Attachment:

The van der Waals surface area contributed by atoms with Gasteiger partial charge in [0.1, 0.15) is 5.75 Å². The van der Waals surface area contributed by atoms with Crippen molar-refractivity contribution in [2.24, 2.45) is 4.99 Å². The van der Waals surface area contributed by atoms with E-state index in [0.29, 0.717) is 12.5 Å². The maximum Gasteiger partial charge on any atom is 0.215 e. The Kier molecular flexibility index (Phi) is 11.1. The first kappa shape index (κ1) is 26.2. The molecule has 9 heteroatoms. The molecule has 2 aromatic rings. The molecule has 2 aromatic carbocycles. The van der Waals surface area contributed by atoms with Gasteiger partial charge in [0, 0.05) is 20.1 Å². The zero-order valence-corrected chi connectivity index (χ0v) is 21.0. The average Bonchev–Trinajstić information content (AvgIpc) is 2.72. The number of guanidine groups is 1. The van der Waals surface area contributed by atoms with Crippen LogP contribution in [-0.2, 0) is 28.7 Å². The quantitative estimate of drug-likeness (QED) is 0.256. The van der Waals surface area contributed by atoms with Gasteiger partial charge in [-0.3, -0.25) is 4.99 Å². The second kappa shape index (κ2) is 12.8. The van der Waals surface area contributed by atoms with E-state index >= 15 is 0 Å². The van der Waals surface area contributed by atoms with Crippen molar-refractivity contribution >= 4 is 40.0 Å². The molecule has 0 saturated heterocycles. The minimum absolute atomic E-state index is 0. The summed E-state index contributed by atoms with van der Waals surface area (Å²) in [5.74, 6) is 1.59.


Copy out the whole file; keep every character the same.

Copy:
The van der Waals surface area contributed by atoms with Gasteiger partial charge in [0.1, 0.15) is 5.75 Å². The van der Waals surface area contributed by atoms with Crippen molar-refractivity contribution in [2.24, 2.45) is 4.99 Å². The van der Waals surface area contributed by atoms with E-state index in [0.29, 0.717) is 12.5 Å². The maximum Gasteiger partial charge on any atom is 0.215 e. The Kier molecular flexibility index (Phi) is 11.1. The first kappa shape index (κ1) is 26.2. The molecule has 9 heteroatoms. The molecule has 2 aromatic rings. The molecule has 2 aromatic carbocycles. The van der Waals surface area contributed by atoms with Gasteiger partial charge in [0, 0.05) is 20.1 Å². The zero-order valence-corrected chi connectivity index (χ0v) is 21.0. The average Bonchev–Trinajstić information content (AvgIpc) is 2.72. The number of guanidine groups is 1. The van der Waals surface area contributed by atoms with Crippen LogP contribution in [-0.2, 0) is 28.7 Å². The quantitative estimate of drug-likeness (QED) is 0.256. The van der Waals surface area contributed by atoms with Gasteiger partial charge in [-0.3, -0.25) is 4.99 Å². The second kappa shape index (κ2) is 12.8. The van der Waals surface area contributed by atoms with E-state index >= 15 is 0 Å². The van der Waals surface area contributed by atoms with Crippen molar-refractivity contribution >= 4 is 40.0 Å². The molecule has 0 saturated heterocycles. The minimum absolute atomic E-state index is 0. The summed E-state index contributed by atoms with van der Waals surface area (Å²) in [5.74, 6) is 1.59.